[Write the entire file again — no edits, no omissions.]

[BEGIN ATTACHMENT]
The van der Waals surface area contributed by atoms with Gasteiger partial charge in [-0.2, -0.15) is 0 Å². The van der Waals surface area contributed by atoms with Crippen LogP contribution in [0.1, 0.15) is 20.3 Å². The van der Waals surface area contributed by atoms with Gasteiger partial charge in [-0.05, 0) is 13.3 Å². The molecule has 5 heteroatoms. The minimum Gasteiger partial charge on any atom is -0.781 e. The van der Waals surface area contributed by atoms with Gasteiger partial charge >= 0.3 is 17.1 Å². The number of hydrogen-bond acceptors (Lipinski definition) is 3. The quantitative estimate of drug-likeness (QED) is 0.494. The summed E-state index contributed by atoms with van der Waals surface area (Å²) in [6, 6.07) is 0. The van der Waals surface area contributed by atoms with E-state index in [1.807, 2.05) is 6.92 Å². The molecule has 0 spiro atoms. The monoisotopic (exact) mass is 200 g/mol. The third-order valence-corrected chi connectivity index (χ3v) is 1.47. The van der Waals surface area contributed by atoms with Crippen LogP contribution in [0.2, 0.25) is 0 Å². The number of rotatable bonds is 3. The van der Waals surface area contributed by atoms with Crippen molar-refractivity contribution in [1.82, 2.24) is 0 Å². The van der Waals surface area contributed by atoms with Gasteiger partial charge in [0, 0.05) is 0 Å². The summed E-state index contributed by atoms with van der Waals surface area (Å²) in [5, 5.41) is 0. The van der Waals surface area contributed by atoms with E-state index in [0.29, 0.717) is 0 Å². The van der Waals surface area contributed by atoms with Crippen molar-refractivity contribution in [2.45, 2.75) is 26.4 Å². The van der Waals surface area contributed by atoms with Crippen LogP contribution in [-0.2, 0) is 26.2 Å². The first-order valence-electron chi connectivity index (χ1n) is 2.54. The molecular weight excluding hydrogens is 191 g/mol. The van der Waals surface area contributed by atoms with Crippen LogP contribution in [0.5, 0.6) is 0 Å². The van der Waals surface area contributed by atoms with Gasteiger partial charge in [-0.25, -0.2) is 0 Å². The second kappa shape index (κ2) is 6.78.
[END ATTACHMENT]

The van der Waals surface area contributed by atoms with Gasteiger partial charge in [-0.2, -0.15) is 0 Å². The van der Waals surface area contributed by atoms with Crippen LogP contribution in [0.1, 0.15) is 20.3 Å². The van der Waals surface area contributed by atoms with Gasteiger partial charge in [-0.05, 0) is 13.3 Å². The molecule has 5 heteroatoms. The minimum Gasteiger partial charge on any atom is -0.781 e. The van der Waals surface area contributed by atoms with Gasteiger partial charge >= 0.3 is 17.1 Å². The number of hydrogen-bond acceptors (Lipinski definition) is 3. The quantitative estimate of drug-likeness (QED) is 0.494. The summed E-state index contributed by atoms with van der Waals surface area (Å²) in [6, 6.07) is 0. The van der Waals surface area contributed by atoms with E-state index in [1.807, 2.05) is 6.92 Å². The molecule has 0 spiro atoms. The monoisotopic (exact) mass is 200 g/mol. The third-order valence-corrected chi connectivity index (χ3v) is 1.47. The van der Waals surface area contributed by atoms with Crippen LogP contribution in [0.2, 0.25) is 0 Å². The number of rotatable bonds is 3. The van der Waals surface area contributed by atoms with Crippen molar-refractivity contribution in [1.82, 2.24) is 0 Å². The van der Waals surface area contributed by atoms with Gasteiger partial charge in [0, 0.05) is 0 Å². The summed E-state index contributed by atoms with van der Waals surface area (Å²) in [5, 5.41) is 0. The van der Waals surface area contributed by atoms with E-state index in [0.29, 0.717) is 0 Å². The van der Waals surface area contributed by atoms with Crippen molar-refractivity contribution in [2.45, 2.75) is 26.4 Å². The van der Waals surface area contributed by atoms with Crippen LogP contribution in [-0.2, 0) is 26.2 Å². The first-order valence-electron chi connectivity index (χ1n) is 2.54. The molecular weight excluding hydrogens is 191 g/mol. The van der Waals surface area contributed by atoms with Crippen LogP contribution in [0.5, 0.6) is 0 Å². The van der Waals surface area contributed by atoms with Gasteiger partial charge in [-0.25, -0.2) is 0 Å². The second kappa shape index (κ2) is 6.78.